Second, the movie adds a major battle scene in the midst of the story: a daring nighttime raid on Miraz’s castle by the Narnians. Credit where credit is due, the scene is excellent. It is exciting and well-staged, and I enjoyed it immensely. At one point here (and not for the last time), the movie forgets that the prince in question is named “Caspian” not “Hamlet,” but one could draw from worse sources (and who is to say Lewis didn’t to begin with?). The scene does not only serve to add more action (although it does that admirably), but is worked neatly into a few character arcs and serves the overall plot well. I have two quibbles with it. As a result of Peter’s rash arrogance, a lot of Narnians end up dead, but this is never really dealt with. He doesn’t seem to care much, beyond playing the blame game with Caspian and looking mopey for a few minutes. Also, it contributes to a general fudging of the numbers that the movie suffers from in terms of the actual size of the Narnian force. It is never clear how many there are, but their army doesn’t ever seem to shrink, even when it seems that most of them must be dead.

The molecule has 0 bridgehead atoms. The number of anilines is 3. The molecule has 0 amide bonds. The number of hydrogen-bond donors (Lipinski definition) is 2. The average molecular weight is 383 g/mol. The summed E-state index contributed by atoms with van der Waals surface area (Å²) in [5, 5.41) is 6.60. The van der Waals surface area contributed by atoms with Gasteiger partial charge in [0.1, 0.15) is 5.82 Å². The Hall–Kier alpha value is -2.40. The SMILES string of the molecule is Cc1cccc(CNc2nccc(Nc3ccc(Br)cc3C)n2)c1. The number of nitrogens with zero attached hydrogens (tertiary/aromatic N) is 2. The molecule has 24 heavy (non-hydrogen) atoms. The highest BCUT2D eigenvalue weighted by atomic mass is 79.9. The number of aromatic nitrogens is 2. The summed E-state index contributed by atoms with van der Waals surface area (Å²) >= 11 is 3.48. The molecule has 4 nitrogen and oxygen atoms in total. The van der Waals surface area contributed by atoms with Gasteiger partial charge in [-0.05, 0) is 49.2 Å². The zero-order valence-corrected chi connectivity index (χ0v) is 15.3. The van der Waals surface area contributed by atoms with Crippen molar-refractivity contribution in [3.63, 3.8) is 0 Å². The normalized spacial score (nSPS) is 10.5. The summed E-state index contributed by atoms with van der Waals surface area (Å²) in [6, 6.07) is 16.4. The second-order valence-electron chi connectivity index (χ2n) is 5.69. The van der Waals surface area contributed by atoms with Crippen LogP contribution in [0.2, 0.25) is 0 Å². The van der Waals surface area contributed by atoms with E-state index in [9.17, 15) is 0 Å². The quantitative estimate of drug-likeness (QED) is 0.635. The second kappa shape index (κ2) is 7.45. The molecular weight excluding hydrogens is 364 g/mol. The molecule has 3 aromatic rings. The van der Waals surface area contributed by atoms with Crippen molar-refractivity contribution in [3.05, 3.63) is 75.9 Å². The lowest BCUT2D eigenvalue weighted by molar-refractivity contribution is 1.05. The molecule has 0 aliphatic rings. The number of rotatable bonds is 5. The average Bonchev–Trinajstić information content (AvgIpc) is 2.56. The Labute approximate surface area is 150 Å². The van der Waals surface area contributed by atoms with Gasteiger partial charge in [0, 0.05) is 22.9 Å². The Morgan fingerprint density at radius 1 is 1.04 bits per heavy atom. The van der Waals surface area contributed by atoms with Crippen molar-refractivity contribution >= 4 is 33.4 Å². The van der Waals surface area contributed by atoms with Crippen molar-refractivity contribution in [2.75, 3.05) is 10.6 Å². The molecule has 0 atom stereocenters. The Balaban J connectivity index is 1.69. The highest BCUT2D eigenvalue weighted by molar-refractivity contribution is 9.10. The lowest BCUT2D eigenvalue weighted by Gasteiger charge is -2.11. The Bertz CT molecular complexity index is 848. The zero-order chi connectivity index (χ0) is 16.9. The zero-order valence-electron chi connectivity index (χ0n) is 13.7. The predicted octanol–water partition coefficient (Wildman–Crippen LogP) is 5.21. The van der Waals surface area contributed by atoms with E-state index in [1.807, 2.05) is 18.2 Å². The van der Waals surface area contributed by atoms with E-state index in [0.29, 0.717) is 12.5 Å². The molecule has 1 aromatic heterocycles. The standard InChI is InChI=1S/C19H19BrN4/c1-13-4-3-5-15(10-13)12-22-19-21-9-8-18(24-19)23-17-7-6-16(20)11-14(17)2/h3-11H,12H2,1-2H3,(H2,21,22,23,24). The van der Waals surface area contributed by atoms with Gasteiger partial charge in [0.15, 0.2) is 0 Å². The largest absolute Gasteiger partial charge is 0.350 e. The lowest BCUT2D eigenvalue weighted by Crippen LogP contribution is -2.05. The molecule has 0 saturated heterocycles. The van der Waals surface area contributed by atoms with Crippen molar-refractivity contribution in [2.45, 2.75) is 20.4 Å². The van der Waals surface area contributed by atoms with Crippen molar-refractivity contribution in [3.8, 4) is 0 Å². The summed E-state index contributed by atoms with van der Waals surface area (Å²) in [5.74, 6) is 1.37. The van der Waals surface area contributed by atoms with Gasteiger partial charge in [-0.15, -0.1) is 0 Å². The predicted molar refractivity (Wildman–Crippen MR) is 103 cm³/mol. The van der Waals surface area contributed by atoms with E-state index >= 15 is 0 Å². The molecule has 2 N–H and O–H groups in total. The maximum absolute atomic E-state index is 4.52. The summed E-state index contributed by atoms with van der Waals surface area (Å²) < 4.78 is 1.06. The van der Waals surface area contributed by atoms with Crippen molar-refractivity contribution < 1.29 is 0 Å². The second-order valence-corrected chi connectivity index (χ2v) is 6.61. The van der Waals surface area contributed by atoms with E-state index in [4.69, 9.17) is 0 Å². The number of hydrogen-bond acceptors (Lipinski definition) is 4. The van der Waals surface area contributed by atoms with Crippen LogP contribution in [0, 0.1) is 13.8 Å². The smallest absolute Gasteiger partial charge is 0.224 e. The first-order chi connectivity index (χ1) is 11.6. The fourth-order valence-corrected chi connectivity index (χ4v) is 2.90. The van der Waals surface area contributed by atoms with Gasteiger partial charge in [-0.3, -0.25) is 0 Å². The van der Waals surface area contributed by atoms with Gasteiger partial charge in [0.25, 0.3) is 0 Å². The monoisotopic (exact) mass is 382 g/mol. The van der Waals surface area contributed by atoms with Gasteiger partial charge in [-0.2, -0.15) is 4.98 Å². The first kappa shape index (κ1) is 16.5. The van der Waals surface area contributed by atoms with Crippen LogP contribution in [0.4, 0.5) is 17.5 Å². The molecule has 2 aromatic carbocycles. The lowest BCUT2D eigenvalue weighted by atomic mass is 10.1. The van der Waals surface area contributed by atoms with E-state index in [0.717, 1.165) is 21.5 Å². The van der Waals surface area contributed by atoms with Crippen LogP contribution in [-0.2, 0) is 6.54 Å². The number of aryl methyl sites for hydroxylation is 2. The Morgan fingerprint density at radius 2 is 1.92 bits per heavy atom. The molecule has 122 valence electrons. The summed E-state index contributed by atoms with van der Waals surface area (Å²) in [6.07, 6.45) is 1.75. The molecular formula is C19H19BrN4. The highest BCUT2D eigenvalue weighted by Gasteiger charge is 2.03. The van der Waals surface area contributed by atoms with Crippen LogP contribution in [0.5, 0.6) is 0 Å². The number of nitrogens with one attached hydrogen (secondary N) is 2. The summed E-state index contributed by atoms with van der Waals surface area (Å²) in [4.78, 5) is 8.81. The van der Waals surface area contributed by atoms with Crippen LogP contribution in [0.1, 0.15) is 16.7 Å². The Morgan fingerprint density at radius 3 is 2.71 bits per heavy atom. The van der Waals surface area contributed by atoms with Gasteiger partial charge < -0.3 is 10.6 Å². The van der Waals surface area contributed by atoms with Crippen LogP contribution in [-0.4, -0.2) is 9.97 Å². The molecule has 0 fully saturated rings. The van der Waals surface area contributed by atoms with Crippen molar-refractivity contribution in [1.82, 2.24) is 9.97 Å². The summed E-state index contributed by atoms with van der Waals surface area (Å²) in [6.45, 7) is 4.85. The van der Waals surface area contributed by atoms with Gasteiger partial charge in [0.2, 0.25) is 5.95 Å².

Third, there is no joyous reclamation of Narnia whatsoever. Nothing. I cannot stress enough how disappointing this was, so I won’t even try. We were robbed. Enough said.

As for the themes from Lewis’s Prince Caspian, they are much diminished, as is Aslan. The movie is just under two-and-a-half hours long, and (aside from poking in for a couple of seconds in a dream), Aslan doesn’t appear until a few minutes after the two-hour mark. He is reduced to little more than a cameo, literally a deus ex machina (which is kind of what he is, but he’s also so much more) brought in to resolve the impossible fix that the main characters have gotten themselves into. For an excellent and thorough examination of the thematic deficiencies of Prince Caspian, see this review from Steven Greydanus at DecentFilms.